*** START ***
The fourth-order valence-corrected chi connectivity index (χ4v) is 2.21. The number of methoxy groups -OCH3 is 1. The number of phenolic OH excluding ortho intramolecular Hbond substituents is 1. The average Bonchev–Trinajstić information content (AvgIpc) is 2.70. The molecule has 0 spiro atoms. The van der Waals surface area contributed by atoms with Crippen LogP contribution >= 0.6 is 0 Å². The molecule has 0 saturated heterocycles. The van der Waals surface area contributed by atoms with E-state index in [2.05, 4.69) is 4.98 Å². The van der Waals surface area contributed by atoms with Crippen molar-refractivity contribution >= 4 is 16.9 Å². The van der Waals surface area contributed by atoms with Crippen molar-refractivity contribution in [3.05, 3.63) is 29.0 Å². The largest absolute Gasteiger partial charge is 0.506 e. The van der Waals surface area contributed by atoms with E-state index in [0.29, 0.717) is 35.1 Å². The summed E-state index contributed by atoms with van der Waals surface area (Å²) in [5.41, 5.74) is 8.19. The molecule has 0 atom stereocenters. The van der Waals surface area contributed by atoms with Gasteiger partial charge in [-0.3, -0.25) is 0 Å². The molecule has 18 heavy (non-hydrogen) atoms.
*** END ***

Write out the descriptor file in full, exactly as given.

The fourth-order valence-corrected chi connectivity index (χ4v) is 2.21. The number of methoxy groups -OCH3 is 1. The number of phenolic OH excluding ortho intramolecular Hbond substituents is 1. The average Bonchev–Trinajstić information content (AvgIpc) is 2.70. The molecule has 0 spiro atoms. The van der Waals surface area contributed by atoms with Crippen LogP contribution >= 0.6 is 0 Å². The molecule has 0 saturated heterocycles. The van der Waals surface area contributed by atoms with E-state index in [2.05, 4.69) is 4.98 Å². The van der Waals surface area contributed by atoms with Crippen molar-refractivity contribution >= 4 is 16.9 Å². The van der Waals surface area contributed by atoms with Crippen molar-refractivity contribution in [3.05, 3.63) is 29.0 Å². The largest absolute Gasteiger partial charge is 0.506 e. The van der Waals surface area contributed by atoms with E-state index in [0.29, 0.717) is 35.1 Å². The summed E-state index contributed by atoms with van der Waals surface area (Å²) in [5.41, 5.74) is 8.19. The molecule has 0 atom stereocenters. The van der Waals surface area contributed by atoms with Gasteiger partial charge in [-0.3, -0.25) is 0 Å². The molecule has 18 heavy (non-hydrogen) atoms.